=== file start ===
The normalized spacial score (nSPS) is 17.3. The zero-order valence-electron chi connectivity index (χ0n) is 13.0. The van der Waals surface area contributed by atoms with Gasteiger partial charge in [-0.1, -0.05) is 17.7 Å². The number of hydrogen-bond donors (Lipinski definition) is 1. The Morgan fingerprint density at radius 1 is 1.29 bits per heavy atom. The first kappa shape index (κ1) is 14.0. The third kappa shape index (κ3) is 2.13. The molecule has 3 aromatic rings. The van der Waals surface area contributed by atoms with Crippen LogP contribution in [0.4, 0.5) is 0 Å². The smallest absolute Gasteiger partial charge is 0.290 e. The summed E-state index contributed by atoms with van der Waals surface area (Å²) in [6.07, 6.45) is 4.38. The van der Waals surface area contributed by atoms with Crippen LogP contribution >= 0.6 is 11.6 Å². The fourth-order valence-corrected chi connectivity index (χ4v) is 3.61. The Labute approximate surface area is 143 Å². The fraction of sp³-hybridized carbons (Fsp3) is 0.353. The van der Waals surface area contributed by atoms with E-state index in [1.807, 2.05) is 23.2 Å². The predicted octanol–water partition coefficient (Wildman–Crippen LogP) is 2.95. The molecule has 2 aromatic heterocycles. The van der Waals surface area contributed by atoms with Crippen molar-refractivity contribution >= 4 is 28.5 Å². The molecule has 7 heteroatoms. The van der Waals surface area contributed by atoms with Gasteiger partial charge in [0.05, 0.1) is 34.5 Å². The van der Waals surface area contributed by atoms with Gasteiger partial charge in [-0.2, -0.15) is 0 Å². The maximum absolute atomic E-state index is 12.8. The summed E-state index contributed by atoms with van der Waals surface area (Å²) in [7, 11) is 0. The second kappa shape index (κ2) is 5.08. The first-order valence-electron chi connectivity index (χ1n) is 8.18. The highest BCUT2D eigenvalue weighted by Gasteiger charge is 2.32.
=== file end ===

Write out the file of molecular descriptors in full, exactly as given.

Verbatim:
The normalized spacial score (nSPS) is 17.3. The zero-order valence-electron chi connectivity index (χ0n) is 13.0. The van der Waals surface area contributed by atoms with Gasteiger partial charge in [-0.1, -0.05) is 17.7 Å². The number of hydrogen-bond donors (Lipinski definition) is 1. The Morgan fingerprint density at radius 1 is 1.29 bits per heavy atom. The first kappa shape index (κ1) is 14.0. The third kappa shape index (κ3) is 2.13. The molecule has 3 aromatic rings. The van der Waals surface area contributed by atoms with Crippen LogP contribution in [0.4, 0.5) is 0 Å². The smallest absolute Gasteiger partial charge is 0.290 e. The summed E-state index contributed by atoms with van der Waals surface area (Å²) in [6.07, 6.45) is 4.38. The van der Waals surface area contributed by atoms with Crippen LogP contribution >= 0.6 is 11.6 Å². The fourth-order valence-corrected chi connectivity index (χ4v) is 3.61. The Labute approximate surface area is 143 Å². The fraction of sp³-hybridized carbons (Fsp3) is 0.353. The van der Waals surface area contributed by atoms with E-state index in [1.807, 2.05) is 23.2 Å². The predicted octanol–water partition coefficient (Wildman–Crippen LogP) is 2.95. The molecule has 2 aromatic heterocycles. The van der Waals surface area contributed by atoms with Crippen molar-refractivity contribution >= 4 is 28.5 Å². The molecule has 7 heteroatoms. The van der Waals surface area contributed by atoms with Gasteiger partial charge in [0.05, 0.1) is 34.5 Å². The van der Waals surface area contributed by atoms with Gasteiger partial charge in [-0.2, -0.15) is 0 Å². The maximum absolute atomic E-state index is 12.8. The summed E-state index contributed by atoms with van der Waals surface area (Å²) in [7, 11) is 0. The second kappa shape index (κ2) is 5.08. The first-order valence-electron chi connectivity index (χ1n) is 8.18. The highest BCUT2D eigenvalue weighted by Gasteiger charge is 2.32.